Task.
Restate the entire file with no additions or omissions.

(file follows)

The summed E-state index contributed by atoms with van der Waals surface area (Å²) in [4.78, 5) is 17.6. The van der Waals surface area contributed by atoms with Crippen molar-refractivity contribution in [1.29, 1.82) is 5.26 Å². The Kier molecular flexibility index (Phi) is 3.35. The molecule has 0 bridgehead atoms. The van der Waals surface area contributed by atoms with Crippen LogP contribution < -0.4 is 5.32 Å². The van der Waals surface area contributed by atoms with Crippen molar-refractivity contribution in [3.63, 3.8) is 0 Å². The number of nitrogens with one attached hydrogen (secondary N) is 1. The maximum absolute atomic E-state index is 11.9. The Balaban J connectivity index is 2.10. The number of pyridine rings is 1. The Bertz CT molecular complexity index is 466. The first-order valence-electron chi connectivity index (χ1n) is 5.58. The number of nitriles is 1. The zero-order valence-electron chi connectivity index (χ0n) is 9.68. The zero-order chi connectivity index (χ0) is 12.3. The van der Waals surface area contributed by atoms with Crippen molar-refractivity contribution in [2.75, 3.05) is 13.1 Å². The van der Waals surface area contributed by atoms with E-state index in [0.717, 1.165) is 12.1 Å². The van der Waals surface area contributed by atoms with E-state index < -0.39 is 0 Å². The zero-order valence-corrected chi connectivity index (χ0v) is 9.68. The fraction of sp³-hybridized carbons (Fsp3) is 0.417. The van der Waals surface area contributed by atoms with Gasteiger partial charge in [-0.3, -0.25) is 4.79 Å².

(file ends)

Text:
The summed E-state index contributed by atoms with van der Waals surface area (Å²) in [4.78, 5) is 17.6. The van der Waals surface area contributed by atoms with Crippen molar-refractivity contribution in [1.29, 1.82) is 5.26 Å². The Kier molecular flexibility index (Phi) is 3.35. The molecule has 0 bridgehead atoms. The van der Waals surface area contributed by atoms with Crippen LogP contribution < -0.4 is 5.32 Å². The van der Waals surface area contributed by atoms with Crippen molar-refractivity contribution in [3.63, 3.8) is 0 Å². The number of nitrogens with one attached hydrogen (secondary N) is 1. The maximum absolute atomic E-state index is 11.9. The Balaban J connectivity index is 2.10. The number of pyridine rings is 1. The Bertz CT molecular complexity index is 466. The first-order valence-electron chi connectivity index (χ1n) is 5.58. The number of nitriles is 1. The zero-order valence-electron chi connectivity index (χ0n) is 9.68. The zero-order chi connectivity index (χ0) is 12.3. The van der Waals surface area contributed by atoms with Crippen molar-refractivity contribution in [2.75, 3.05) is 13.1 Å². The van der Waals surface area contributed by atoms with E-state index in [0.717, 1.165) is 12.1 Å². The van der Waals surface area contributed by atoms with E-state index < -0.39 is 0 Å². The zero-order valence-corrected chi connectivity index (χ0v) is 9.68. The fraction of sp³-hybridized carbons (Fsp3) is 0.417. The van der Waals surface area contributed by atoms with Gasteiger partial charge in [-0.3, -0.25) is 4.79 Å².